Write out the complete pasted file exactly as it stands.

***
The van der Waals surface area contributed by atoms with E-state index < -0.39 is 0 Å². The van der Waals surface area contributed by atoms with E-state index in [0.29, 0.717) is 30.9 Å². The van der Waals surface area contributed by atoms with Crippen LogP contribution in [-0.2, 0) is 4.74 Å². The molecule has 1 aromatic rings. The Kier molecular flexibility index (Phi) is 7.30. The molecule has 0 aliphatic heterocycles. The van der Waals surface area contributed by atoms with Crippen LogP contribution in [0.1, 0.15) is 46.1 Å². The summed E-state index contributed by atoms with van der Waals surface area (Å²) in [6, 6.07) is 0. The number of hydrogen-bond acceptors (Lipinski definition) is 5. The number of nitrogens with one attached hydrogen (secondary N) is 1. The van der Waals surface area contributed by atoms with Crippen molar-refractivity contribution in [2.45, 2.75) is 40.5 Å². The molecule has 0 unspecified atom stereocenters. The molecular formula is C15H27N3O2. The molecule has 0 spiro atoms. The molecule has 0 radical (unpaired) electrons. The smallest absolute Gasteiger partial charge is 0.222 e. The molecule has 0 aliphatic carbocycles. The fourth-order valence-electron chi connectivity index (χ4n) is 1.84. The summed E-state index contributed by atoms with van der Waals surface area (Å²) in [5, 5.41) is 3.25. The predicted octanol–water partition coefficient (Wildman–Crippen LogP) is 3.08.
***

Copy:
The van der Waals surface area contributed by atoms with E-state index < -0.39 is 0 Å². The van der Waals surface area contributed by atoms with E-state index in [0.29, 0.717) is 30.9 Å². The van der Waals surface area contributed by atoms with Crippen LogP contribution in [-0.2, 0) is 4.74 Å². The molecule has 1 aromatic rings. The Kier molecular flexibility index (Phi) is 7.30. The molecule has 0 aliphatic heterocycles. The van der Waals surface area contributed by atoms with Crippen LogP contribution in [0.1, 0.15) is 46.1 Å². The summed E-state index contributed by atoms with van der Waals surface area (Å²) in [6, 6.07) is 0. The number of hydrogen-bond acceptors (Lipinski definition) is 5. The number of nitrogens with one attached hydrogen (secondary N) is 1. The van der Waals surface area contributed by atoms with Crippen molar-refractivity contribution in [2.45, 2.75) is 40.5 Å². The molecule has 0 unspecified atom stereocenters. The molecular formula is C15H27N3O2. The molecule has 0 spiro atoms. The molecule has 0 radical (unpaired) electrons. The smallest absolute Gasteiger partial charge is 0.222 e. The molecule has 0 aliphatic carbocycles. The fourth-order valence-electron chi connectivity index (χ4n) is 1.84. The summed E-state index contributed by atoms with van der Waals surface area (Å²) in [5, 5.41) is 3.25. The predicted octanol–water partition coefficient (Wildman–Crippen LogP) is 3.08.